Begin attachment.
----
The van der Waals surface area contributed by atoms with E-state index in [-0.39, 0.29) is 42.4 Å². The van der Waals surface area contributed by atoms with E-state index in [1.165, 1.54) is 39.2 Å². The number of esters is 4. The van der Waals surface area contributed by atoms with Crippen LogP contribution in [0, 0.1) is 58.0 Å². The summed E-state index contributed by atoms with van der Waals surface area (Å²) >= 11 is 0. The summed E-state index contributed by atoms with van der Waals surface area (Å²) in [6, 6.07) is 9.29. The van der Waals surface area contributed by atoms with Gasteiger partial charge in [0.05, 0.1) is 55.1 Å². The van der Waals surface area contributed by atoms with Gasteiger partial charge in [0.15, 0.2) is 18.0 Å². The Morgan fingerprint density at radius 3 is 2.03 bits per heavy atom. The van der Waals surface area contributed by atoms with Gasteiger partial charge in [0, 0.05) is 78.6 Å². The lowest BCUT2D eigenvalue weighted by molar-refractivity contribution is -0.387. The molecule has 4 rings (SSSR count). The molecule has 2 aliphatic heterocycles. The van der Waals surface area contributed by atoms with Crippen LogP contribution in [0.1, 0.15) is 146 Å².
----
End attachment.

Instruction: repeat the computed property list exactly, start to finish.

The van der Waals surface area contributed by atoms with E-state index in [-0.39, 0.29) is 42.4 Å². The van der Waals surface area contributed by atoms with E-state index in [1.165, 1.54) is 39.2 Å². The number of esters is 4. The van der Waals surface area contributed by atoms with Crippen LogP contribution in [0, 0.1) is 58.0 Å². The summed E-state index contributed by atoms with van der Waals surface area (Å²) >= 11 is 0. The summed E-state index contributed by atoms with van der Waals surface area (Å²) in [6, 6.07) is 9.29. The van der Waals surface area contributed by atoms with Gasteiger partial charge in [0.05, 0.1) is 55.1 Å². The van der Waals surface area contributed by atoms with Gasteiger partial charge in [0.15, 0.2) is 18.0 Å². The Morgan fingerprint density at radius 3 is 2.03 bits per heavy atom. The van der Waals surface area contributed by atoms with Gasteiger partial charge in [0, 0.05) is 78.6 Å². The lowest BCUT2D eigenvalue weighted by molar-refractivity contribution is -0.387. The molecule has 4 rings (SSSR count). The molecule has 2 aliphatic heterocycles. The van der Waals surface area contributed by atoms with Crippen LogP contribution in [0.1, 0.15) is 146 Å².